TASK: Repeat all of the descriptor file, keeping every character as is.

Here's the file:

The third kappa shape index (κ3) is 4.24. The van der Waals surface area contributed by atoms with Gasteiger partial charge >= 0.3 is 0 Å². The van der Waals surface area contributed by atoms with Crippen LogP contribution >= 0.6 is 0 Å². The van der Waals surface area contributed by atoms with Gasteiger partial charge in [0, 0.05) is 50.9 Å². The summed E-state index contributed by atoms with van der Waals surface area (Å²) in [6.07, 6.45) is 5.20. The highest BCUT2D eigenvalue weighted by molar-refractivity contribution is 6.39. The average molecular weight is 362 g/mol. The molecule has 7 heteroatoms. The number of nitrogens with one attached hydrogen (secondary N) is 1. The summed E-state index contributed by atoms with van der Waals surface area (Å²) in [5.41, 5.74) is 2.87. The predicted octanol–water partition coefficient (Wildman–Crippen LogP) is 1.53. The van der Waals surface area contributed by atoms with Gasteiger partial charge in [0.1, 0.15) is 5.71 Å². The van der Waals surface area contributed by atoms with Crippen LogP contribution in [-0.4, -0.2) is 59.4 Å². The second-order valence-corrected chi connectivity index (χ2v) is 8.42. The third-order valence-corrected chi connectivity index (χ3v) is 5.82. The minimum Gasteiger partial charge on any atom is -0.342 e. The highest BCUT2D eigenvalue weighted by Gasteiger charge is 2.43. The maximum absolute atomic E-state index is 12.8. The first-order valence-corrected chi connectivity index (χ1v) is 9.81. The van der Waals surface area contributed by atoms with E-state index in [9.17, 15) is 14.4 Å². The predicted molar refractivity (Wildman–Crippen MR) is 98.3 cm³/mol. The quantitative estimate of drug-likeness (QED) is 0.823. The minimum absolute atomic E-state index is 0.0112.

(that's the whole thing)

The third kappa shape index (κ3) is 4.24. The van der Waals surface area contributed by atoms with Gasteiger partial charge >= 0.3 is 0 Å². The van der Waals surface area contributed by atoms with Crippen LogP contribution >= 0.6 is 0 Å². The van der Waals surface area contributed by atoms with Gasteiger partial charge in [0, 0.05) is 50.9 Å². The summed E-state index contributed by atoms with van der Waals surface area (Å²) in [6.07, 6.45) is 5.20. The highest BCUT2D eigenvalue weighted by molar-refractivity contribution is 6.39. The average molecular weight is 362 g/mol. The molecule has 7 heteroatoms. The number of nitrogens with one attached hydrogen (secondary N) is 1. The summed E-state index contributed by atoms with van der Waals surface area (Å²) in [5.41, 5.74) is 2.87. The predicted octanol–water partition coefficient (Wildman–Crippen LogP) is 1.53. The van der Waals surface area contributed by atoms with Gasteiger partial charge in [0.1, 0.15) is 5.71 Å². The van der Waals surface area contributed by atoms with Crippen LogP contribution in [-0.4, -0.2) is 59.4 Å². The second-order valence-corrected chi connectivity index (χ2v) is 8.42. The third-order valence-corrected chi connectivity index (χ3v) is 5.82. The minimum Gasteiger partial charge on any atom is -0.342 e. The highest BCUT2D eigenvalue weighted by Gasteiger charge is 2.43. The maximum absolute atomic E-state index is 12.8. The first-order valence-corrected chi connectivity index (χ1v) is 9.81. The van der Waals surface area contributed by atoms with E-state index in [9.17, 15) is 14.4 Å². The predicted molar refractivity (Wildman–Crippen MR) is 98.3 cm³/mol. The quantitative estimate of drug-likeness (QED) is 0.823. The minimum absolute atomic E-state index is 0.0112.